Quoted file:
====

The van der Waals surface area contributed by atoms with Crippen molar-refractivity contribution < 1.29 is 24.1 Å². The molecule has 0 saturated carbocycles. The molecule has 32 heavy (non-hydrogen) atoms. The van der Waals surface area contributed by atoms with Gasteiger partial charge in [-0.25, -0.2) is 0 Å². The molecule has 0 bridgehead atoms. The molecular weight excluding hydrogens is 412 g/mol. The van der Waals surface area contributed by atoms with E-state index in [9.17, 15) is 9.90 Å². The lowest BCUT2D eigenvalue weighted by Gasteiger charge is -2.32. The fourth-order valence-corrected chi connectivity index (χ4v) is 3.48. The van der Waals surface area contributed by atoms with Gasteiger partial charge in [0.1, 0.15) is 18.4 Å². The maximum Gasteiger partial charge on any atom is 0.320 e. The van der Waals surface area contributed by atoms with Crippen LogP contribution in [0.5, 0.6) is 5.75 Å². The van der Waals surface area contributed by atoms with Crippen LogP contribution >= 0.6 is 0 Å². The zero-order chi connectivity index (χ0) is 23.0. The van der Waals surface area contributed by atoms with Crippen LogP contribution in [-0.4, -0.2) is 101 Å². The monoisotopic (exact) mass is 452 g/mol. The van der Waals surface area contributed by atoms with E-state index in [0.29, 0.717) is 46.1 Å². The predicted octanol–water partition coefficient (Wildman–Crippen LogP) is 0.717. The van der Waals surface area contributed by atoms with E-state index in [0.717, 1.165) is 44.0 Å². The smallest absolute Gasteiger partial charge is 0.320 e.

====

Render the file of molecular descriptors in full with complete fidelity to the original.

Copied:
The van der Waals surface area contributed by atoms with Crippen molar-refractivity contribution < 1.29 is 24.1 Å². The molecule has 0 saturated carbocycles. The molecule has 32 heavy (non-hydrogen) atoms. The van der Waals surface area contributed by atoms with Gasteiger partial charge in [-0.25, -0.2) is 0 Å². The molecule has 0 bridgehead atoms. The molecular weight excluding hydrogens is 412 g/mol. The van der Waals surface area contributed by atoms with E-state index in [9.17, 15) is 9.90 Å². The lowest BCUT2D eigenvalue weighted by Gasteiger charge is -2.32. The fourth-order valence-corrected chi connectivity index (χ4v) is 3.48. The van der Waals surface area contributed by atoms with Gasteiger partial charge in [0.1, 0.15) is 18.4 Å². The maximum Gasteiger partial charge on any atom is 0.320 e. The van der Waals surface area contributed by atoms with Crippen LogP contribution in [0.5, 0.6) is 5.75 Å². The van der Waals surface area contributed by atoms with Crippen LogP contribution >= 0.6 is 0 Å². The zero-order chi connectivity index (χ0) is 23.0. The van der Waals surface area contributed by atoms with Crippen LogP contribution in [-0.4, -0.2) is 101 Å². The monoisotopic (exact) mass is 452 g/mol. The van der Waals surface area contributed by atoms with E-state index in [0.29, 0.717) is 46.1 Å². The predicted octanol–water partition coefficient (Wildman–Crippen LogP) is 0.717. The van der Waals surface area contributed by atoms with E-state index in [0.717, 1.165) is 44.0 Å². The smallest absolute Gasteiger partial charge is 0.320 e.